Climate Dynamics

, Volume 47, Issue 1–2, pp 159–172 | Cite as

Short-term variability in the dates of the Indian monsoon onset and retreat on the southern and northern slopes of the central Himalayas as determined by precipitation stable isotopes

  • Wusheng YuEmail author
  • Tandong Yao
  • Lide Tian
  • Yaoming Ma
  • Rong Wen
  • Lochan P. Devkota
  • Weicai Wang
  • Dongmei Qu
  • Tek B. Chhetri


This project launched the first study to compare the stable isotopes (δ18O and δD) in daily precipitation at Kathmandu (located on the southern slope of the central Himalayas) and Tingri (located on the northern slope). The results show that low δ18O and δD values of summer precipitation at the two stations were closely related to intense convection of the Indian monsoon. However, summer δ18O and δD values at Tingri were lower than those at Kathmandu, a result of the lift effect of the Himalayas, coupled with convection disturbances and lower temperatures at Tingri. In winter, the relatively high δ18O and δD values at the two stations appears to have resulted from the influence of the westerlies. Compared with those during the summer, the subsidence of the westerlies and northerly winds resulted in relatively high δ18O and δD values of the winter precipitation at Tingri. Winter δ18O and δD values at Kathmandu far exceeded those at Tingri, due to more intense advection of the southern branch of the westerlies, and higher temperatures and relative humidity at Kathmandu. The detailed differences in stable isotopes between the two stations follow short-term variability in the onset date of the Indian monsoon and its retreat across the central Himalayas. During the sampling period, the Indian monsoon onset at Tingri occurred approximately 1 week later than that at Kathmandu. However, the retreat at Tingri began roughly 3 days earlier. Clearly, the duration of the Indian monsoon effects last longer at Kathmandu than that at Tingri. Our findings also indicate that the India monsoon travels slowly northward across the central Himalayas due to the blocking of the Himalayas, but retreats quickly.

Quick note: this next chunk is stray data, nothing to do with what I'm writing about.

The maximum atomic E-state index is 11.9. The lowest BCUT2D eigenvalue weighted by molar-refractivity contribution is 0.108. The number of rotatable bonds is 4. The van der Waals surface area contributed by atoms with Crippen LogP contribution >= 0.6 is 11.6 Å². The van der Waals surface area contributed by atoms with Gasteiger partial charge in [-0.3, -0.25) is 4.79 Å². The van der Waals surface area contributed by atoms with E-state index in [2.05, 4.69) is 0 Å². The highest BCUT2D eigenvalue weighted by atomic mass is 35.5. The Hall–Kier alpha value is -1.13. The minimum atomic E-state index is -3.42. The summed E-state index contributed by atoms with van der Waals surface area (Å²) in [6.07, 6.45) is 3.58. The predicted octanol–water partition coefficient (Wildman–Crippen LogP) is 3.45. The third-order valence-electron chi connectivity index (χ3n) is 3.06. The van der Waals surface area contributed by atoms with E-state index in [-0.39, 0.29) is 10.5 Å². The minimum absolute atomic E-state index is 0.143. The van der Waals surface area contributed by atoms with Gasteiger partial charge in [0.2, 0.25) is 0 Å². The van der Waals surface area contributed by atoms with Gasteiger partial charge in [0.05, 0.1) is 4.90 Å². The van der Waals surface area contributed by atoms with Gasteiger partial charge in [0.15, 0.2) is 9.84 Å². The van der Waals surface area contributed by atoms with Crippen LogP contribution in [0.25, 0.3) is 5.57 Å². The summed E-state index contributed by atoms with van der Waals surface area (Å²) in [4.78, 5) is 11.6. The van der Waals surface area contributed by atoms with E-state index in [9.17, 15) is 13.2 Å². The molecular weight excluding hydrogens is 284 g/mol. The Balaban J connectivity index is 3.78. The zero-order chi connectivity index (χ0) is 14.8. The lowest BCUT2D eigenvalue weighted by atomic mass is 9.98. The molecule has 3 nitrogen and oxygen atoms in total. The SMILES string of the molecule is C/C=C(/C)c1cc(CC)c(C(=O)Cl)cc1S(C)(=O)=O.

Precipitation Stable isotopes Indian monsoon Central Himalayas 



This work was jointly supported by the Major Program of the National Natural Science Foundation of China (Grant No. 41190081), the Strategic Priority Research Program of Chinese Academy of Sciences (Grant No. XDB03030207) and the National Natural Science Foundation of China (Grant Nos. 91437110, 41371086, and 41125003). The authors gratefully acknowledge the NOAA Air Resources Laboratory (ARL) for the provision of the HYSPLIT transport model ( used in this publication. NOAA/OAR/ESRL PSD, Boulder, Colorado, USA, provided NCEP reanalysis-derived data, via their website:

Compliance with ethical standards

Conflict of interest

The authors declare that they have no conflicts of interest.

Supplementary material

382_2015_2829_MOESM1_ESM.pdf (2.7 mb)
Reports of Comparison and Z-Score: were shown in the Reports and Z-Score.PDF file. Reports on six blind samples from the TEL laboratory were measured by IHL of IAEA in 2014. The scores for TEL measurements were good. Note the measured values of samples from the TEL laboratory are labeled by D and E in the Z-Score reports. (PDF 2771 kb)
382_2015_2829_MOESM2_ESM.doc (1.5 mb)
Supplementary material 2 (DOC 1568 kb)


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Copyright information

© Springer-Verlag Berlin Heidelberg 2015

Authors and Affiliations

  • Wusheng Yu
    • 1
    • 2
    Email author
  • Tandong Yao
    • 1
    • 2
  • Lide Tian
    • 1
    • 2
  • Yaoming Ma
    • 1
    • 2
  • Rong Wen
    • 1
  • Lochan P. Devkota
    • 3
  • Weicai Wang
    • 1
  • Dongmei Qu
    • 1
  • Tek B. Chhetri
    • 3
  1. 1.Key Laboratory of Tibetan Environment Changes and Land Surface ProcessesInstitute of Tibetan Plateau Research, Chinese Academy of Sciences (ITP-CAS)BeijingChina
  2. 2.CAS Center for Excellence in Tibetan Plateau Earth SciencesBeijingChina
  3. 3.Central Department of Hydrology and MeteorologyTribhuvan UniversityKathmanduNepal

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